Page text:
I actually started this DIY about three years ago, when I bought the leather jacket on eBay for a bargain-tastic £4.99. £4.99! I wanted a biker-style jacket really, but then I also want a winning lottery ticket and a wardrobe full of Swedish Hasbeens and Modcloth dresses - beggars can't be choosers, and I'm a strong believer in working with what you've got.
I only got round to adding the studs over the last week (I partly had the fear of ruining the jacket, and partly couldn't find the time to actually do it), which ended up being a little more drawn out than I expected. So I decided to make a post of it, and give you my top tips for studding your own leather jacket. Ta-dah!
1. Get some decent pliers.
You're going to need them. A heavy set pair, with padded handles and a good grip is best - you're going to be using them for a while, so anything to make them more comfortable in your hand is great.
2. Plan where you're going to put your studs.
Choosing a layout is vital - it ensures that you like the end product, and you don't end up making mistakes. If you're going for a complicated design (I did two straight lines and two triangles), it's best to make some marks where you want to put them.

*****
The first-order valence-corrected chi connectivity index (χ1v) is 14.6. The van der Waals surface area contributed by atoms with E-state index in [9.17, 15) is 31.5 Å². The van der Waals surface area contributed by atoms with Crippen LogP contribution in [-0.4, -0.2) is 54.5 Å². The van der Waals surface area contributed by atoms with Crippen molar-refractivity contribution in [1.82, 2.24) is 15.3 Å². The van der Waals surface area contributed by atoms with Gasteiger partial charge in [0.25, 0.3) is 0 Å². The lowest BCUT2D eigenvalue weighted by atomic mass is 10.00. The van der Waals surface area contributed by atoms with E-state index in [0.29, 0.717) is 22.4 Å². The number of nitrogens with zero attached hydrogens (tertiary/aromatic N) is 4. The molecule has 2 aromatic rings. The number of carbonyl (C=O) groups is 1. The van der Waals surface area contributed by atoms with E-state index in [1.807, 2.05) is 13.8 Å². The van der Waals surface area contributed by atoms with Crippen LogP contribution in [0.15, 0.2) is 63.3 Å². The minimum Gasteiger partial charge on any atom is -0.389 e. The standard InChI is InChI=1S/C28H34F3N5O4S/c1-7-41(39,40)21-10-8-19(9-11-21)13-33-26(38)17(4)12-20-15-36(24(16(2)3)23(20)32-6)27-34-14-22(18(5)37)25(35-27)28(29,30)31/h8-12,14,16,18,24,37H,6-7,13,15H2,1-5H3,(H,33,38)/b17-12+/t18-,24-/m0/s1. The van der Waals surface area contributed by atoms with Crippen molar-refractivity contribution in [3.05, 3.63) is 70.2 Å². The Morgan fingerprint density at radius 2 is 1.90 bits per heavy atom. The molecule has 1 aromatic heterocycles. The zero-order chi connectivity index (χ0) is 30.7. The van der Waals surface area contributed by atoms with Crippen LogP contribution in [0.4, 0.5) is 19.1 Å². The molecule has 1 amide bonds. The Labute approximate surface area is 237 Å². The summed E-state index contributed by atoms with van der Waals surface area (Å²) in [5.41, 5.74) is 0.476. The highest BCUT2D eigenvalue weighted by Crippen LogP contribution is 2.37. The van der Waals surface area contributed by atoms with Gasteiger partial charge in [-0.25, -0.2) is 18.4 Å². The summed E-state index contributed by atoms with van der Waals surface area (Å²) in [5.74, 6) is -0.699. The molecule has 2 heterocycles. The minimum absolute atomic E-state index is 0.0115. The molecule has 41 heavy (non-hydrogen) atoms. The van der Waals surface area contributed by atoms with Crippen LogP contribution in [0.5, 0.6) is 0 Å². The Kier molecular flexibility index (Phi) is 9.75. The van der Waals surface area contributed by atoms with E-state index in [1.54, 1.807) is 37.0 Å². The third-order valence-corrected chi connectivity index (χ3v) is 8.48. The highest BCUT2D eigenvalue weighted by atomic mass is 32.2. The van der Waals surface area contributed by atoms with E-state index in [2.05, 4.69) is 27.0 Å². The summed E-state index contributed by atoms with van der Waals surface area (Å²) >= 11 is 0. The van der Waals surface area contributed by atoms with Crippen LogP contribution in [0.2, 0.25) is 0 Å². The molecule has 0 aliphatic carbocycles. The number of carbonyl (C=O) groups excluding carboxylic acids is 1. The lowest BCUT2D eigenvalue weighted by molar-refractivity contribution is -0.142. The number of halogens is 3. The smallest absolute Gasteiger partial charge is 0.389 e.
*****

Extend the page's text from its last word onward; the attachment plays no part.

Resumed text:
3. Check for seams and fabric thickness.
There are certain areas in a leather jacket (and any item of clothing, actually) that are thicker than others - seams are one, shoulders are another. You are never in a gazillion years going to manage to poke a stud through those areas - you've literally got more chance of flying to the moon. Studding leather is difficult anyway, but this is nigh on impossible. It's possible that you could use a nail to punch a hole, but even then, I can't imagine it being that easy. I decided to save myself a massive headache by just steering clear of those spots!
4. Take your time.
Adding studs to something is time consuming, particularly when it's made of leather. Make sure you've got enough time to take it slowly, plan it properly and can leave your project and come back to it if you need to. Rushing will just make you feel stressed and increase your chances of making a mistake. Put the radio on, and let it become repetitive - before you know it, you'll be finished.
Studding leather is hard work - you need to put quite a lot of pressure behind your stud to make it puncture the leather, it's a naturally resistant fabric and will put up a fight. I was pretty pleased with the result though, and would say it was definitely worth the hassle. And bruised thumbs!
|Jacket - eBay (customised) // T-shirt - the Husband //Jeans - eBay // Clogs - Lotta from Stockholm // |
Bib necklace - Primark (four years ago) // Headband - belt from a vintage dress
|Look! It's me! Outside! In the SUNSHINE!|
|Sunglasses from somewhere in Brighton|